Former Maine Senate president Richard Bennett has an op-ed in the PPH today that repeats the same tired Republican talking points about Social Security that have failed to win any support for the President's plan anywhere in the country. He tries to create a sense of urgency by warning that benefits might start being decreased by the time his 9-year-old daughter is ready to retire, and then goes right into touting President Bush's "bold step" of suggesting private accounts. Nowhere does he even attempt to explain how partial privatization would address Social Security solvency (it wouldn't).
The most interesting part of his defense of privatization is this paragraph:
These personal savings accounts would belong to each worker, not the system. So if someone died before he or she could draw their Social Security benefits, that person could bequeath that portion of the benefits in a personal savings account to a child or loved one. Currently, this is not an option with Social Security.
This is a very misleading statement. From what is known of Bush's plan (even after months of pushing it he still hasn't released the details) the money in a private account would not "belong" to the worker. The White House website states that "American workers who choose personal retirement accounts would not be allowed to make withdrawals from, take loans from, or borrow against their accounts prior to retirement." In addition most workers would not be able to leave money from their account to a loved one even after they retire. Upon retirement, a worker would be forced by law to use the money from his or her private account to purchase an annuity that would pay out enough monthly to keep them above the poverty line (no word on what would happen if the stock market didn't do well enough for them to afford this annuity). For most workers, this would take up all or most of their "personal" account, leaving nothing to pass on to their family.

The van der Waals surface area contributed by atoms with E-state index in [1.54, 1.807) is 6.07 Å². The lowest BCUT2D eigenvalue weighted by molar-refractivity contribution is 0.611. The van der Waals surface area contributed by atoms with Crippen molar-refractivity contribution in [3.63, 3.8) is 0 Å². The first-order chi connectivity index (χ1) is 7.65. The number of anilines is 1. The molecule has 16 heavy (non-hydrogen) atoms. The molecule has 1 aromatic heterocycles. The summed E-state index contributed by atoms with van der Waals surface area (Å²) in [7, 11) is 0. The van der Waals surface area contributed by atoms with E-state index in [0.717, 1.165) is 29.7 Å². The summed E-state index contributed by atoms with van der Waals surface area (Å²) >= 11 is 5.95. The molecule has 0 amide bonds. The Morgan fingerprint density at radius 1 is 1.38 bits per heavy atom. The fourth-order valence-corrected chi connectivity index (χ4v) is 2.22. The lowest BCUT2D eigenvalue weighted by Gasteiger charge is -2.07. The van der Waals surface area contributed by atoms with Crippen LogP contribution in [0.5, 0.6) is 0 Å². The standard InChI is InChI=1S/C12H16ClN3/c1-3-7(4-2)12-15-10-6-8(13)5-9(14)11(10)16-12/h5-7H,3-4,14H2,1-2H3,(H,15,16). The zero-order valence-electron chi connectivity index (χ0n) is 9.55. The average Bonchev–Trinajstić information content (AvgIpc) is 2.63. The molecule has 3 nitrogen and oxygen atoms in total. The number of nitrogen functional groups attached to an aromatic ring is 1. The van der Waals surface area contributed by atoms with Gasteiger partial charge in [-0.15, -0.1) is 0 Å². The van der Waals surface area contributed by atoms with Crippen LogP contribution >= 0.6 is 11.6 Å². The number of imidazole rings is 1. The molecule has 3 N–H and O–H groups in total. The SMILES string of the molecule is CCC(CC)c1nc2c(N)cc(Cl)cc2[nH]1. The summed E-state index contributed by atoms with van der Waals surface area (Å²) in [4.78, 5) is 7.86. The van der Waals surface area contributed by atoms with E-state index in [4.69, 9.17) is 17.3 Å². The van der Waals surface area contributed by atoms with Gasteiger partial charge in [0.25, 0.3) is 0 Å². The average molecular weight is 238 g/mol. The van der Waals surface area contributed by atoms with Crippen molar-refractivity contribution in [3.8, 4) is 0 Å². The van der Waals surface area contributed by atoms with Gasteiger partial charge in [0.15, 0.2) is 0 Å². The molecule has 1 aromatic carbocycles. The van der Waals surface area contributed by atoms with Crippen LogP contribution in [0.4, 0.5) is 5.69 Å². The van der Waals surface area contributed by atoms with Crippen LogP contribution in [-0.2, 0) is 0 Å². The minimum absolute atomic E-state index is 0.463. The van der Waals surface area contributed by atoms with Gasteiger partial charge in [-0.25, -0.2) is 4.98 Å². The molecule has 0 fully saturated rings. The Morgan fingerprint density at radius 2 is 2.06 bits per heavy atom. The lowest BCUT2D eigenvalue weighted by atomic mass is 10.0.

So even when argued for from a straight privatization standpoint, the Bush plan fails. Basically it offers all of the risks and few of the benefits of private investment while at the same time drowning the Social Security system in trillions of dollars of debt.
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